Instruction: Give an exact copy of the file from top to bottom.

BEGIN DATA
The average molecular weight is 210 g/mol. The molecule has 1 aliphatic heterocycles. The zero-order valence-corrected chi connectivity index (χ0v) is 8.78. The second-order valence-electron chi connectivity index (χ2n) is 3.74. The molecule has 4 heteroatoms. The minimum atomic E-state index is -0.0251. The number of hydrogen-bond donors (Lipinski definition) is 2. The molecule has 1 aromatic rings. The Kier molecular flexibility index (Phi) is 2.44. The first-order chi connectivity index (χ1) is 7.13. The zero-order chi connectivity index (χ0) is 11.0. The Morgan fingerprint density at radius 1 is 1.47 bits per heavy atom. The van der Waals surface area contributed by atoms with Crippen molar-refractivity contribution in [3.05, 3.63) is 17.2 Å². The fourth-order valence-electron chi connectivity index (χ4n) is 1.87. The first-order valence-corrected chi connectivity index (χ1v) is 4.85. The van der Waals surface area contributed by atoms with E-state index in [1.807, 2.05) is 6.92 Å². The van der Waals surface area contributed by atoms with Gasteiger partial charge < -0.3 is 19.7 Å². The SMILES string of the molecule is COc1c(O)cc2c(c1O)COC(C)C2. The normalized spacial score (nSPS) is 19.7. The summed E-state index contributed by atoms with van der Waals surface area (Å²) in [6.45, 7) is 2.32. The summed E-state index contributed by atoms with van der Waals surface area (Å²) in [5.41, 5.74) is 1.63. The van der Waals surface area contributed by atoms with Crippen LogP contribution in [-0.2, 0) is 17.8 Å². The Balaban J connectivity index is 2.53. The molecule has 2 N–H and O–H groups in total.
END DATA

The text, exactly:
The average molecular weight is 210 g/mol. The molecule has 1 aliphatic heterocycles. The zero-order valence-corrected chi connectivity index (χ0v) is 8.78. The second-order valence-electron chi connectivity index (χ2n) is 3.74. The molecule has 4 heteroatoms. The minimum atomic E-state index is -0.0251. The number of hydrogen-bond donors (Lipinski definition) is 2. The molecule has 1 aromatic rings. The Kier molecular flexibility index (Phi) is 2.44. The first-order chi connectivity index (χ1) is 7.13. The zero-order chi connectivity index (χ0) is 11.0. The Morgan fingerprint density at radius 1 is 1.47 bits per heavy atom. The van der Waals surface area contributed by atoms with Crippen molar-refractivity contribution in [3.05, 3.63) is 17.2 Å². The fourth-order valence-electron chi connectivity index (χ4n) is 1.87. The first-order valence-corrected chi connectivity index (χ1v) is 4.85. The van der Waals surface area contributed by atoms with E-state index in [1.807, 2.05) is 6.92 Å². The van der Waals surface area contributed by atoms with Gasteiger partial charge < -0.3 is 19.7 Å². The SMILES string of the molecule is COc1c(O)cc2c(c1O)COC(C)C2. The normalized spacial score (nSPS) is 19.7. The summed E-state index contributed by atoms with van der Waals surface area (Å²) in [6.45, 7) is 2.32. The summed E-state index contributed by atoms with van der Waals surface area (Å²) in [5.41, 5.74) is 1.63. The van der Waals surface area contributed by atoms with Crippen LogP contribution in [-0.2, 0) is 17.8 Å². The Balaban J connectivity index is 2.53. The molecule has 2 N–H and O–H groups in total.